8/19: I guess I should start with the basics of the paint for those that don't know. With painting, the Devil is in the details. Prep work makes the biggest difference in the end product. I can get very good results with a rattle can because of the preparation. I didn't just pull the body out of the box and start painting. The first thing I did was give it a good rub down with a Scotch- Brite pad to smooth down any rough areas and take off any of the factory primer "boogers". After that I washed the parts with water and dish soap (like Dawn). The dish soap is made to disperse grease and oil so it is a perfect product for this as oil from your hands can cause the paint not to bond. To speed up the process I dried the parts with lint- free towels and set them in the sun for a bit. Just before I started shooting, to ensure a good bond, I gave the part a quick wipe with Acetone to remove any dirt or finger prints. Since Acetone vaporizes quickly there is no dry time after this. Now, the primer coat (as seen in the above post). When the primer is fully dry (about 20 minutes) I would give the surface a sanding with either 300 grit or the Scotch- Brite depending on the condition of the surface. Once you do that you have to repeat the wash/ dry/ wipe process before the color coat.
Now, as I said before, shoot the light color first. Spray just past where you are going to start the next color so you have a good deep coat where the seam will be. Unless you are using two light colors, the dark one will cover the light one and you wont need to re prime before the dark color.
Once the paint cures it is time to start taping up. I use this stuff called Frog Tape. It's got really good adhesion and leaves pretty good lines. Use an X-acto knife or razor blade to trim the tape along the lines if needed, just don't press really hard or you'll cut into the body. Run your finger around the edges to make sure you have a good seal.
When you do the second color be sure not to go too thick, as the solvent in the paint will loosen the tape. Multiple thin coats are best anyway. Just enough paint to make the surface look "wet". Once the final coat is applied and the paint is dry to the touch but still tacky (an hour or two) the tape can be gently peeled off. You can see that there are small areas that I didn't get a good seal with the tape.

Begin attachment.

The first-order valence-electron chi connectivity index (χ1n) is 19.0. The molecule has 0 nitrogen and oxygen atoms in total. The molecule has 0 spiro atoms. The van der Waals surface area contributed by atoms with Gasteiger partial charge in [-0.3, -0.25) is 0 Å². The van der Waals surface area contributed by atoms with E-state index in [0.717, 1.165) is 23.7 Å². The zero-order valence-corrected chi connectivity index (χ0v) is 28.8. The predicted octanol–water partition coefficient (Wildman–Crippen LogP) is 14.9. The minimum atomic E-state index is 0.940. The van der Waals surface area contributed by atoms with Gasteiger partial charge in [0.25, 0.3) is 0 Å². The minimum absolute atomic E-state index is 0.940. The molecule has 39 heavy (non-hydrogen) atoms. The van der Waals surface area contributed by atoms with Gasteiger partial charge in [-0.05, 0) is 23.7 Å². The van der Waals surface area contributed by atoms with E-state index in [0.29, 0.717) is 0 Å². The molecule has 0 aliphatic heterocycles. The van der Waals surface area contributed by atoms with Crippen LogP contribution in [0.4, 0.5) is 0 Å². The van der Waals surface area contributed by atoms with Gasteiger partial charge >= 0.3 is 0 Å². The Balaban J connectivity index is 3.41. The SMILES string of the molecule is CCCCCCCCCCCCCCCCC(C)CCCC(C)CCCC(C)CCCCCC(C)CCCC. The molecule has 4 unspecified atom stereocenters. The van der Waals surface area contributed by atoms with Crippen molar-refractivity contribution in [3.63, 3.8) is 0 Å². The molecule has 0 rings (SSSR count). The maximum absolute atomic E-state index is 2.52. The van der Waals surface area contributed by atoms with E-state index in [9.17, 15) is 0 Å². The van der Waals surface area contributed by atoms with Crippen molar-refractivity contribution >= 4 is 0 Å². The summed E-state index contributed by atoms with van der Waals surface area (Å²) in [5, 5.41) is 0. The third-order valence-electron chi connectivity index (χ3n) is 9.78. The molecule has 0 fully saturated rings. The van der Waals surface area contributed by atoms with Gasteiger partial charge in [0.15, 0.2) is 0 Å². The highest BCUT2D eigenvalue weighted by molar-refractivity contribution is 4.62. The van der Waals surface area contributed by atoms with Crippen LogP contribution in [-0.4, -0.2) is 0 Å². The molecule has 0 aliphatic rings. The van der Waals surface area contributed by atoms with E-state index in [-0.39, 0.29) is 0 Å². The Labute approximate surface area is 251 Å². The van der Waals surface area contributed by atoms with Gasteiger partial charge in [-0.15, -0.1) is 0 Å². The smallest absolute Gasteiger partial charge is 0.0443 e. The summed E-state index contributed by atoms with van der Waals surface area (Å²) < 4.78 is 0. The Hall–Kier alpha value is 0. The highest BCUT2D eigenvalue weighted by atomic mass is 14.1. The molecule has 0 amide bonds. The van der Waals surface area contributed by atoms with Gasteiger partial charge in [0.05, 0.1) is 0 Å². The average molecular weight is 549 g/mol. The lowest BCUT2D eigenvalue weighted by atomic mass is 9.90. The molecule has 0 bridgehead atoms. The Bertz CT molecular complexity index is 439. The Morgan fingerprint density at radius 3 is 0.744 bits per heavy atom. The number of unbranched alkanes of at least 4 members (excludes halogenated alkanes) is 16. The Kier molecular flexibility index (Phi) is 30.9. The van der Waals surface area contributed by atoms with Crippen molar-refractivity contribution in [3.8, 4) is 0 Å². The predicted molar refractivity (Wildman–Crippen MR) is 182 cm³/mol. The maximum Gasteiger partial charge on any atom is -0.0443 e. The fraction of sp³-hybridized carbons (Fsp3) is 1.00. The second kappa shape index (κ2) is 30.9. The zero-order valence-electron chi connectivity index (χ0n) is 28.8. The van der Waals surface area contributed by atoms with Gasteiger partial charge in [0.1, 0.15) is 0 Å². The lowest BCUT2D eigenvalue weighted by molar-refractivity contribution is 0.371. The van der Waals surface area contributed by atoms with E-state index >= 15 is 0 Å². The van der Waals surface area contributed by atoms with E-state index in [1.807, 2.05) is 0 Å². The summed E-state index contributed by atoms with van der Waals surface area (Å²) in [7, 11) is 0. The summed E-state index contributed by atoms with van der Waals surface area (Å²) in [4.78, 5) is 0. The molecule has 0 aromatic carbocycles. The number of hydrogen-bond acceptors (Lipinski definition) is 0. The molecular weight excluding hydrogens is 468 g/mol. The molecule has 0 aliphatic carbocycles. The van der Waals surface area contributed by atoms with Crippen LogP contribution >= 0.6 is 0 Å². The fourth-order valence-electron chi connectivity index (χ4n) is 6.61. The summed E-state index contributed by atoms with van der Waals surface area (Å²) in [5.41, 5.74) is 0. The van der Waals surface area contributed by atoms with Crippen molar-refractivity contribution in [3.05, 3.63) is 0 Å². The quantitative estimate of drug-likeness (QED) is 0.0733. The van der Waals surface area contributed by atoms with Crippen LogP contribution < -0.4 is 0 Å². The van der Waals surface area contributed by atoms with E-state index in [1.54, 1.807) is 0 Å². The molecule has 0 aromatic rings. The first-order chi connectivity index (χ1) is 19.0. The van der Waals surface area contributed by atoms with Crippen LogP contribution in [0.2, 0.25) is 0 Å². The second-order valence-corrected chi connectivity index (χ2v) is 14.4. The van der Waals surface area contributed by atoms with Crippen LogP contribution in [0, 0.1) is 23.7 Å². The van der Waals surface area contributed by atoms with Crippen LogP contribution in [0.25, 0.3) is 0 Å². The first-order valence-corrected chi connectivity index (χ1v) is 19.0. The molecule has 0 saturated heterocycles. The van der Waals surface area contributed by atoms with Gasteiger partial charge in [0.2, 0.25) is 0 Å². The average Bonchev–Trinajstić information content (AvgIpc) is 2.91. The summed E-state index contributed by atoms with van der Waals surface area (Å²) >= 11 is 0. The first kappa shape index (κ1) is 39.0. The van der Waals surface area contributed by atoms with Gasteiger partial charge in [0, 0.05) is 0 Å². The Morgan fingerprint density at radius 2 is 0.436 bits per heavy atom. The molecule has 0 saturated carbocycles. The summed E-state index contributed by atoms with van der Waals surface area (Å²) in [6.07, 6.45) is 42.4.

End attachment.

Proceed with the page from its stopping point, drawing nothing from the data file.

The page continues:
I should have everything painted by tomorrow afternoon and then I'll start putting it together. Sheesh, less than a week left! I leave Thursday night!
8/28/11: WOW! The 20th- the 24th were some nerve wracking days! While mounting the bodywork I noticed that one of my forks was leaking. We did not replace the seals because all the internals were changed through the top side.... bad move . I had to strip the front end and get it out and repaired in 3 days. PLUS, the valve clearance check . I did however, manage to get it all done and back together by 8:30pm the night before leaving for the weekend. This is how she turned out:
The bike was set up well out of the box. I turned low 30's/ high 20's by the third session. I paid for all the tire, I might as well use it all
I did not get a chance to paint the tank, but it still looks ok. I'm so wipped I;ll have to do the cost analysis in another post as well
8/30: Cost totals: Bike $2500
Drill bits & safety wire $7
DOT 5.1 Brake fluid $13
Heat shielding $19 Subtotal for NECESSARY stuff = $2834
Add for: Suspension $877 (including new fork seals
Brake pads $110
Brake lines $147
ASV Brake/ Clutch levers $160
Valve check $200 (I had a shop do that but I brought them the bike without fuel tank or airbox)
Paint supplies $56
Angle valve stems $27
Used Windshield $36 Total spent in current state= $4497
I don't figure in coolant, tires or oil/ filter because those are expendable items. I was thinking it would be a $5000 venture and came damn close. I could have just gone with the stock suspension/ brake lines etc but see myself as a fairly experienced track whore and push the bike and myself. A track noob could have a perfectly good ride for the $2834 version. Most of the big costs are one time things anyway; suspension, brake lines, levers.
I'm going to review my notes and review the products I used soon. REVIEWS IN POST 53 ON PAGE 2